The CDMA Development Group (CDG) and the Third Generation Partnership Project 2 (3GPP2) today released their proposed Ultra Mobile Broadband (UMB) standard, the technology they hope will trump the mobile iterations of IEEE 802.16e-2005 (so-called mobile WiMAX) and Long-Term Evolution (LTE) as the world’s eventual 4G standard.
The proposal now needs to undergo final standardization, which backers predict will be a rapid process. In the United States, UMB is scheduled to emerge as Telecommunications Industry Association (TIA) standard TIA-1121.
The UMB proposal is an Orthogonal Frequency Division Multiple Access (OFDMA) solution that uses “sophisticated” control and signaling mechanisms; radio resource management (RRM); adaptive reverse link (RL) interference management; and such advanced antenna techniques as Multiple Input Multiple Output (MIMO), Space Division Multiple Access (SDMA) and beamforming. It supports inter-technology handoffs and seamless operation with existing CDMA2000 1X and 1xEV-DO systems.
It claims to be able to deliver both high-capacity voice and broadband data in all environments, including fixed, pedestrian and fully mobile in excess of 300 km/hr. It supports, proponents say, as many as 1,000 simultaneous VoIP users within a single sector, using 20 megahertz of bandwidth. Average latency is 14.3 mSec over-the-air to support VoIP, push-to-talk and other delay-sensitive applications with minimal jitter.
The unveiling of the UMB proposal, an IP-based mobile broadband standard alleged to enable peak download data rates of 288 Mb/s in a 20-megahertz bandwidth, this week is clearly no accident – the timing is designed to rain on the parade at a WiMAX show taking place in Chicago, with evidence that a 4G technology potentially four times as fast as mobile WiMAX is almost market-ready. The CDG and 3GPP2 estimate initial commercial availability at the first half of 2009, and they clearly hope to convince carriers looking at 802.16 to instead wait just a little longer what the CDG fancies is a technology that will “leapfrog other wireless broadband technologies to become the leading standard adopted for next generation mobile telecommunications.”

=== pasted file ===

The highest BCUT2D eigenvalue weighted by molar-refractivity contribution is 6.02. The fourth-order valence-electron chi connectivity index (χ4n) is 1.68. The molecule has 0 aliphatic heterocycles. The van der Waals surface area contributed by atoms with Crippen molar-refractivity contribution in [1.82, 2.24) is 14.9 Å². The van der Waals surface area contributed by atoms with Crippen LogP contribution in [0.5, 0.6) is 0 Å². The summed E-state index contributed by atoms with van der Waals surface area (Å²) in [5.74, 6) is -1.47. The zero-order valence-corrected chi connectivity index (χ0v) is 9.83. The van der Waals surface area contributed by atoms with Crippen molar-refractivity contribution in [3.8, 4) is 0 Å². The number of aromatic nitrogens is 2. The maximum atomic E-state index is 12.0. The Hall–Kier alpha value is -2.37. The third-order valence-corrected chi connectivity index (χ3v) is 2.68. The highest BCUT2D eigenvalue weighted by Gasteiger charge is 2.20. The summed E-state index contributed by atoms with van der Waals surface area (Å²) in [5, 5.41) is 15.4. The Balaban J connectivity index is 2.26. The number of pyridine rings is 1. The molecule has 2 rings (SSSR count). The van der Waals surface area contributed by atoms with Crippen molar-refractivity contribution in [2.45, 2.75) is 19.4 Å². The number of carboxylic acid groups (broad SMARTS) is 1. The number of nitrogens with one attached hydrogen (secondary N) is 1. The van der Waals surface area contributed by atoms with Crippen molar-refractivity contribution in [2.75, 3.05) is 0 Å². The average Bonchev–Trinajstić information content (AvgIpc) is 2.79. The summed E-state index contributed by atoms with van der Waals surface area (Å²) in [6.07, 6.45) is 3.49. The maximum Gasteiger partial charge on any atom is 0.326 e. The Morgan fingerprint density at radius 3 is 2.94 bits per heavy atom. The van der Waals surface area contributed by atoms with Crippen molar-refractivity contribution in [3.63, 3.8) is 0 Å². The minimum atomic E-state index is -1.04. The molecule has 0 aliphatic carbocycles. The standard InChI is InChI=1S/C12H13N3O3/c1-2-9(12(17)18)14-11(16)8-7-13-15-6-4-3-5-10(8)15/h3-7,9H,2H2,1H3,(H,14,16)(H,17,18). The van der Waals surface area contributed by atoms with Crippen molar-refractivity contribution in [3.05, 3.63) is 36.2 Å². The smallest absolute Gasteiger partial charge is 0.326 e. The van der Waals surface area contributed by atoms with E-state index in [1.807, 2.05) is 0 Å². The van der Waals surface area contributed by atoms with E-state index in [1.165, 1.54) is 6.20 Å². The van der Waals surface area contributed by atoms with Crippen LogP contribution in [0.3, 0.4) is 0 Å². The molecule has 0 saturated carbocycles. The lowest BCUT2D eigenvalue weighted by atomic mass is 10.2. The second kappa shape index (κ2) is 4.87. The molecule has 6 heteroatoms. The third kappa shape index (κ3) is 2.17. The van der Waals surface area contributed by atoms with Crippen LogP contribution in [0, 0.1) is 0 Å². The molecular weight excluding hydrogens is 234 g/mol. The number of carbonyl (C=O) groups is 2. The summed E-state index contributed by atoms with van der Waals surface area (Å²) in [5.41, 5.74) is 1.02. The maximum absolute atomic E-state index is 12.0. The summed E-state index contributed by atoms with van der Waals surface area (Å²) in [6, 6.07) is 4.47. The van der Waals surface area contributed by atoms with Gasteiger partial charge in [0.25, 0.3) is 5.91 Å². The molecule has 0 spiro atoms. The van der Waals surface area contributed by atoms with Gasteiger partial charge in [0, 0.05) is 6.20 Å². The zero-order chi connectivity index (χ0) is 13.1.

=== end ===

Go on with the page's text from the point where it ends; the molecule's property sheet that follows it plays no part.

And, of course, all the players – including UMB, LTE and the mobile WiMAX camp – are in a death match for designation as the official definition of wireless 4G technology. That definition won’t be released until the 2008/09 timeframe, in the form of the International Telecommunication Union’s (ITU) IMT-Advanced requirements. However, some folks, like those at research house In-Stat, also think initial implementations of LTE, UMB and 802.16 WiMAX may fall short of throughput and other expectations, with later enhancements or even some type of technology combination actually bringing real 4G to the table (TelecomWeb new break, Aug. 20).
But that’s not what the corporate backers of each of the technologies really wants (Qualcomm is behind UMB, which it considers a member of the CDMA 2000 family; Ericsson is touting LTE; and Intel has spent uncounted millions singing the glories of WiMAX). Each wants its technology to be “the one” – thus the faster the push to get UMB at least certified as a TIA standard before the ITU acts, the better to compete with the fact there is an IEEE designation for the foundation technology behind what is being called WiMAX (without, interestingly, the official permission of the IEEE).
“It is expected that the UMB specification will be quickly converted into an official global standard by the 3GPP2 organizational partners,” the 3GPP2 said in its statement unveiling the final UMB proposal. It also noted that those “organization partners” include the Association of Radio Industries and Businesses (ARIB) in Japan, China Communications Standards Association (CCSA), TIA in North America, the Telecommunications Technology Association (TTA) in South Korea and the Telecommunications Technology Committee (TTC) in Japan.